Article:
Want digital services tips? Watch Singapore

The Southeast Asian city-state's government may have cracked the code for providing the services citizens actually want online: listen, don't force.

Creative Commons licensed photo captured by Paul Chaloner.

(Creative Commons image: Paul Chaloner / Flickr)

A nation that has long topped global digital government measures is leading the way on digital services – sometimes by not providing any services at all.

The government CIO of Singapore, Chan Cheow Hoe, took the stage at Amazon Web Services’ sixth annual Government, Education and Nonprofits Symposium on June 25 to tout the advantages of digital services.

“The government thinks it knows what you want,” Hoe said. “That’s probably the biggest mistake in the world.”

Rather than try to direct citizens into “friction”-filled interactions, Hoe said, governments ought to let citizens’ desires guide how they provide services – and if citizens don’t want something, governments ought not bother trying to create it online.

“There should be no transaction if it’s not necessary,” Hoe said, echoing the minimalist design advice of French dreamer Antoine de Saint-Exupéry. “It’s not about creating more e-services, it’s about creating less e-services so if the citizen doesn’t need to, they don’t even have to touch us.”

Hoe’s prime example: 97 percent of Singaporeans who file taxes file online – but 52 percent of Singaporeans don’t have to file at all, because the government is able to pull all the information it needs from other sources and run the return itself. (It doesn’t hurt that Singapore’s taxes are famously simple and low.)

It’s a far cry from the U.S. situation, where watchdogs warn that the IRS lacks a concrete roadmap for improving its tax services.

Hoe also touted OneService, an app Singaporeans can use to seamlessly report a variety of municipal issues.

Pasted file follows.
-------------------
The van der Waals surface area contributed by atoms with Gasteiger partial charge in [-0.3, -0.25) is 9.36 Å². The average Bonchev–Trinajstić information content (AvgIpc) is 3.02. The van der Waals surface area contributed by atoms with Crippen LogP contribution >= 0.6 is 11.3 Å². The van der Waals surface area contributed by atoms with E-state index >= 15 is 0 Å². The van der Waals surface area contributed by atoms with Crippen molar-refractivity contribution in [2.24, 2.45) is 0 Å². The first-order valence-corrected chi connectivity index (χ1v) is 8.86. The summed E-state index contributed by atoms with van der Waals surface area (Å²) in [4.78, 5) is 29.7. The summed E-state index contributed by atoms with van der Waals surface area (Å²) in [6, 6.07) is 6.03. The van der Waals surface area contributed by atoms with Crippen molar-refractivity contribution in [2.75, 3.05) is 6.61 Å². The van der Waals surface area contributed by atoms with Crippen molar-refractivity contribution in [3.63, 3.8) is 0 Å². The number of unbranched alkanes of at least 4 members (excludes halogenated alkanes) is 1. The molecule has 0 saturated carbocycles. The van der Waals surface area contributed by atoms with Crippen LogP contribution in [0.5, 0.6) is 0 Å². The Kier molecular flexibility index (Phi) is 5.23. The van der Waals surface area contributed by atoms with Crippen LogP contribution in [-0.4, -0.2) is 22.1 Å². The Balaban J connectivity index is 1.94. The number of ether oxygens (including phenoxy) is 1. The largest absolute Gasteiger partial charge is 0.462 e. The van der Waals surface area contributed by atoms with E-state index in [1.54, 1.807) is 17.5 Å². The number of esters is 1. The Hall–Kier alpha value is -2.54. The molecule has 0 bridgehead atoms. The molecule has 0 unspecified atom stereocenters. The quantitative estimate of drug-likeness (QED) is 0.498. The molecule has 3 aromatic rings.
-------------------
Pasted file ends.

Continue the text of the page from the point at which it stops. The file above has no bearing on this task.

“No more about calling the police on most insignificant issues,” Hoe crowed.

Citizens can snap a picture of a clogged drain, for instance, and send it through the app, where the problem is routed to the appropriate department. Thinking proactively, rather than reactively, makes the tool even more powerful, Hoe noted. After the drain is cleared, the government will send fumigators out to spray the area because, where there was standing water in a tropical environment, mosquitoes will have started breeding.

Yet another Singapore government innovation: a Community First Responder app that alerts doctors and first responders when someone suffers cardiac arrest nearby. Hoe said the app has saved “eight or nine lives” since its April launch.

It’s not all sunshine and butterflies. Hoe noted the “digital divide” between the Internet-connected and the poor and elderly who lack access is growing, and the “bimodal” struggle of managing old legacy systems alongside newer cloud-based systems is facing every government worldwide.

But the “slice of the pie” of government data that can be stored on the commercial cloud “is growing,” Hoe said, and he credited Amazon Web Services for enabling much of Singapore’s innovation.

Citizenship and Immigration Services CIO Mark Schwartz took the symposium stage after Hoe.

Though he said the U.S. government needs to work quickly and creatively to offer better digital services, Schwartz noted he’d always thought government lacked the competition that spurs innovation in the private sector. You should provide citizens with good services but if they don’t like what you offer, they can’t go anywhere else, right?

But, Schwartz said, after Hoe’s presentation he realized he did have competition: Singapore.

“I’m thinking about moving there myself,” the immigration chief laughed.

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